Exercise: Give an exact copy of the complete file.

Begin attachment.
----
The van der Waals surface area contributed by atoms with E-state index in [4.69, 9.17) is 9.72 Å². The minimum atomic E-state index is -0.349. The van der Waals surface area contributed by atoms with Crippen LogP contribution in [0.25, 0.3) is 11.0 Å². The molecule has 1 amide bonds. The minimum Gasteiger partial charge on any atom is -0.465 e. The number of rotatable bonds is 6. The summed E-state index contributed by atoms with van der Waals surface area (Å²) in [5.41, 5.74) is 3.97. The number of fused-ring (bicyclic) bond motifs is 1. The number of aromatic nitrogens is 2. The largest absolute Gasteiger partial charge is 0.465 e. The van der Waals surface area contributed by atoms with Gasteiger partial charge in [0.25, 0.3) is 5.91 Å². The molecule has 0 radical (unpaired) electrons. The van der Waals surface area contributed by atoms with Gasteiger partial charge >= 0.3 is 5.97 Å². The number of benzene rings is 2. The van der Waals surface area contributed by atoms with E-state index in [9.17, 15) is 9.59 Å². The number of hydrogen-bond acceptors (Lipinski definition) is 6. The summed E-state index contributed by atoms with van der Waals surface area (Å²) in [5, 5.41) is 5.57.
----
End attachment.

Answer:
The van der Waals surface area contributed by atoms with E-state index in [4.69, 9.17) is 9.72 Å². The minimum atomic E-state index is -0.349. The van der Waals surface area contributed by atoms with Crippen LogP contribution in [0.25, 0.3) is 11.0 Å². The molecule has 1 amide bonds. The minimum Gasteiger partial charge on any atom is -0.465 e. The number of rotatable bonds is 6. The summed E-state index contributed by atoms with van der Waals surface area (Å²) in [5.41, 5.74) is 3.97. The number of fused-ring (bicyclic) bond motifs is 1. The number of aromatic nitrogens is 2. The largest absolute Gasteiger partial charge is 0.465 e. The van der Waals surface area contributed by atoms with Gasteiger partial charge in [0.25, 0.3) is 5.91 Å². The molecule has 0 radical (unpaired) electrons. The van der Waals surface area contributed by atoms with Gasteiger partial charge >= 0.3 is 5.97 Å². The number of benzene rings is 2. The van der Waals surface area contributed by atoms with E-state index in [9.17, 15) is 9.59 Å². The number of hydrogen-bond acceptors (Lipinski definition) is 6. The summed E-state index contributed by atoms with van der Waals surface area (Å²) in [5, 5.41) is 5.57.